The flow of professional talent, both permanent and temporary, is a prevalent aspect of globalization. High-skilled talent moves across national boundaries in search of better professional and social opportunities, thus generally migrating from less-developed to more-developed societies. Yet not all developed societies are equally attractive to foreign talent. Each country differs in the professional and personal opportunities it offers, such as work environment, governance, quality of life, immigration laws, geographic accessibility, or tolerance of immigrants. These various factors affect each country’s ability to attract and retain mobile foreign talent. The international distribution of talent is therefore highly skewed, and the resources and capacities available to countries to attract, develop, retain, and employ foreign skilled talent vary substantially.
With the ascent of the global knowledge economy, in which mobile talent contributes to the creation and diffusion of knowledge, the ability to maintain and develop a talent pool is key to competing globally. There are also newfound geopolitical challenges shaping talent attraction and mobility, among them burgeoning populist nationalism, anti-immigrant sentiment, and economic decoupling. The Talent Flows, Brain Hubs, and Socioeconomic Development in Asia research project examines the high-level talent flows of the Asia-Pacific region and their potential policy implications.
The insights from the multi-year project are being collected in a forthcoming book and series of research articles examining human resource development, and associated global talent strategies, in four Asia-Pacific countries: Australia, China, India, and Japan. The project balances in-depth country analyses with key learnings and implications for the region and beyond. The book project and related research efforts build on an earlier project, Global Talent and Innovation in Korea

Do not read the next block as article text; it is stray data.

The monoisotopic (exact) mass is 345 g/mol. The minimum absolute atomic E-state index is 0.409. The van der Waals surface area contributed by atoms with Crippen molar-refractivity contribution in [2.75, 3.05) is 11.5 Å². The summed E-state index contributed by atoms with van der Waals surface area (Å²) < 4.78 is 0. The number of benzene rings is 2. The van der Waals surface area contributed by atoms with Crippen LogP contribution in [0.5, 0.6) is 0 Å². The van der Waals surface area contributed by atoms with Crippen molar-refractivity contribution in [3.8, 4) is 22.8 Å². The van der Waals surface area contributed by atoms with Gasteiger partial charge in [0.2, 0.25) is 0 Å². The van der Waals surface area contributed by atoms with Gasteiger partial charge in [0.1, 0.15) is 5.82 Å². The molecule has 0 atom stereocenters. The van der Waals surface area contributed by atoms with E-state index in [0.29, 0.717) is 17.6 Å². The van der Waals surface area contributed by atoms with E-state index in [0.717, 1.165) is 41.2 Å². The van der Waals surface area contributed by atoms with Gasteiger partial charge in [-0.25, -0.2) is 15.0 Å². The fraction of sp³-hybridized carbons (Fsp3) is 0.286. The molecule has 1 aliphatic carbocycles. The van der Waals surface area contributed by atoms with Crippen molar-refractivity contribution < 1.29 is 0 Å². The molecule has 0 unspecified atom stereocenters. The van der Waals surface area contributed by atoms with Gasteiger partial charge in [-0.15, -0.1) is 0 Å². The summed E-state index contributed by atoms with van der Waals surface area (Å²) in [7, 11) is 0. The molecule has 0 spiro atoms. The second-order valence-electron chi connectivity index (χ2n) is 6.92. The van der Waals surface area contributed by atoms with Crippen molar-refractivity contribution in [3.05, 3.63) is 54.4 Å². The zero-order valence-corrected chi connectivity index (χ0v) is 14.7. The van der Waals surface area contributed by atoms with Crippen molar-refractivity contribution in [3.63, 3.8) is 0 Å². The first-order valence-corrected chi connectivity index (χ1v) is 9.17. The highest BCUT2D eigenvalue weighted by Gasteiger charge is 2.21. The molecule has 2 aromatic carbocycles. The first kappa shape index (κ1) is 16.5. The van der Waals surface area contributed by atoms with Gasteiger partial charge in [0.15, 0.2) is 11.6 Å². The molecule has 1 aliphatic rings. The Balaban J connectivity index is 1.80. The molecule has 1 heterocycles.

, which considered the Korean experience of managing global talent.
The project’s goals are to empirically assess the importance of key institutional, economic, and societal factors for attracting mobile professional talent from abroad; identify best practices for talent attraction, integration, and retention; and design talent recruitment and development strategies for cities, universities, and corporations in the region. In doing so, the project adopts an interrelated “4B” conceptual framework to categorize national talent development policies: brain train, brain gain, brain circulation, and brain linkage. It also utilizes historical and comparative methods to challenge conventional thinking around talent mobility and provide recommendations for mitigating the adverse consequences that can arise.
The concept of talent flow is not narrowly confined to the physical relocation of talented individuals, but also includes other forms of collaboration and knowledge flows such as research partnerships between cities or universities, or personnel training programs between corporations across the world. There has been an increasing trend of shorter-term and circular migration patterns for skilled labor. For example, executives of global corporations are often required to spend part of their careers abroad. By comparing management and human resource practices, this project will also provide generalizable insights to benefit business leaders, educational institutions, and policymakers in the Asia-Pacific region.
The research team includes Gi-Wook Shin (Principal Investigator), Joyce Lee (Research Project Manager), Kelsi Caywood, Haley Gordon, Sievlan Len, and Maleah Webster.